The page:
Gun violence surged again in Boston during the mid-2000s. Research conducted during this period once more revealed that it could be characterized as being driven by gang conflicts and highly concentrated among a small number of high-risk places and high-risk people. Roughly 5 percent of Boston’s street block faces and intersections generated about 74 percent of fatal and nonfatal shooting incidents between 1980 and 2008 (Braga, Papachristos, and Hureau 2010). These hot spots were located in and proximate to gang turf and drug market areas and occupied small geographies within disadvantaged neighborhoods. In 2006, only 1 percent of Boston’s population between the ages of fourteen and twenty-four were members [End Page 79] of street gangs involved in gun violence; at the same time, gang-related disputes generated more than two-thirds of gun homicides, and gang members were involved as offenders, victims, or both in nearly 70 percent of nonfatal shootings (Braga, Hureau, and Winship 2008). In a recent study of one disadvantaged Boston community, roughly 85 percent of all gunshot victims were in a single co-offending network representing less than 5 percent of the community’s population (Papachristos, Braga, and Hureau 2012). Once again, a deterrence-based gang violence reduction strategy was credited with reducing serious gun violence in Boston during the late 2000s (Braga, Apel, and Welsh 2013; Braga, Hureau, and Papachristos 2014).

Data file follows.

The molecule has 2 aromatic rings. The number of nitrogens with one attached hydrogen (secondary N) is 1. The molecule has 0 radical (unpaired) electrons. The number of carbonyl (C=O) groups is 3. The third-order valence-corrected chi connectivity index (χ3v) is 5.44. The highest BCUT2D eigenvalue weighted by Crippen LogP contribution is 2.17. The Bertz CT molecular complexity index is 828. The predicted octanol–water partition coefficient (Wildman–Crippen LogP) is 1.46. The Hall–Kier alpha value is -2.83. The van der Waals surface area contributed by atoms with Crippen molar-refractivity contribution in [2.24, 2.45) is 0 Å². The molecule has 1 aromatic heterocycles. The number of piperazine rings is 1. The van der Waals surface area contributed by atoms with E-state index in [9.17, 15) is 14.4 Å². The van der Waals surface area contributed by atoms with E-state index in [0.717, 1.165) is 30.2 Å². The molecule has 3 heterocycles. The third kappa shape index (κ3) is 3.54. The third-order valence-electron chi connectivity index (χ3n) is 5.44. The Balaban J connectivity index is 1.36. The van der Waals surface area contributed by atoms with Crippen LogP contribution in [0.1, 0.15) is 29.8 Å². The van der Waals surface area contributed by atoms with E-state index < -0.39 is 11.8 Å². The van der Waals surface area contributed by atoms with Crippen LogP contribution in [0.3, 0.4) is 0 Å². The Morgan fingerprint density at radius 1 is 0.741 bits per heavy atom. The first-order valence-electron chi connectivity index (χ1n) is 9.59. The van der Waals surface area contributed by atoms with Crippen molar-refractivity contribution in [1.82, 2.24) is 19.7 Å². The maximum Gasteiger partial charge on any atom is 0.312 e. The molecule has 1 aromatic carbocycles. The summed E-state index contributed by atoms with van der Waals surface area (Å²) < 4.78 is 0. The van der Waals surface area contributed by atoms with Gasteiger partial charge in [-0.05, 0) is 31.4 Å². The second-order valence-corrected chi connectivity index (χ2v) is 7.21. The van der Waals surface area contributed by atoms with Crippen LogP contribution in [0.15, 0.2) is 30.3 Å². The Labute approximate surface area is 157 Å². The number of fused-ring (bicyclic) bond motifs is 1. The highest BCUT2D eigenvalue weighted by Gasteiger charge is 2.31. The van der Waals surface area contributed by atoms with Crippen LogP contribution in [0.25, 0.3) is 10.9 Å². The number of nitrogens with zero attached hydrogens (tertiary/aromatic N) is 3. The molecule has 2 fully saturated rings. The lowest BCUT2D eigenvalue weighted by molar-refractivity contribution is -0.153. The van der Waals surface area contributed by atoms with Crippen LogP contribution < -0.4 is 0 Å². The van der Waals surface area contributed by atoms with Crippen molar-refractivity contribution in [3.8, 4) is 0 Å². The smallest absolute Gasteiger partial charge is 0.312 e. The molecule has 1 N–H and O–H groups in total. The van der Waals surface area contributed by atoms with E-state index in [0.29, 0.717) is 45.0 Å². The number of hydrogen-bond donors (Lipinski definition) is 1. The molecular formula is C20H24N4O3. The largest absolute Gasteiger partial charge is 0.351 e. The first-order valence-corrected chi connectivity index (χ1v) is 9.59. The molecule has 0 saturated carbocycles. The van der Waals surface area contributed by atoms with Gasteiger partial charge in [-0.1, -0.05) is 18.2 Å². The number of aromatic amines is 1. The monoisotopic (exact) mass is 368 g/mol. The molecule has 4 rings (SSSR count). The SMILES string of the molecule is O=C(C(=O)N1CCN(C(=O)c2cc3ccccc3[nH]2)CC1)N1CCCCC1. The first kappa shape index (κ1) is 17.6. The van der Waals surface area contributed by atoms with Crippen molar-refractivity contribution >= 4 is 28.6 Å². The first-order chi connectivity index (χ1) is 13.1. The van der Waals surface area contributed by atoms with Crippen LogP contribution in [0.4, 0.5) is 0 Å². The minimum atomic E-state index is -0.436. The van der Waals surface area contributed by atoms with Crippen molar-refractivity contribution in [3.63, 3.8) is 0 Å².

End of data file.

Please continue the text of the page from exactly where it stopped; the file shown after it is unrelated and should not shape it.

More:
Most people arrested for illegal gun possession in Boston are not otherwise law-abiding individuals. In 2014, the BPD arrested 485 people for illegal gun possession and 228 for violent gun offenses. Eighty percent of the adult arrestees were found to have criminal records, and judging by criminal-history data, illegal gun possessors were as involved in crime as those who were arrested for gun violence—murder, robbery, and assault (Braga and Cook 2016). These data suggest that Boston has an ongoing problem with criminal access to firearms.
SOURCES OF CRIME GUNS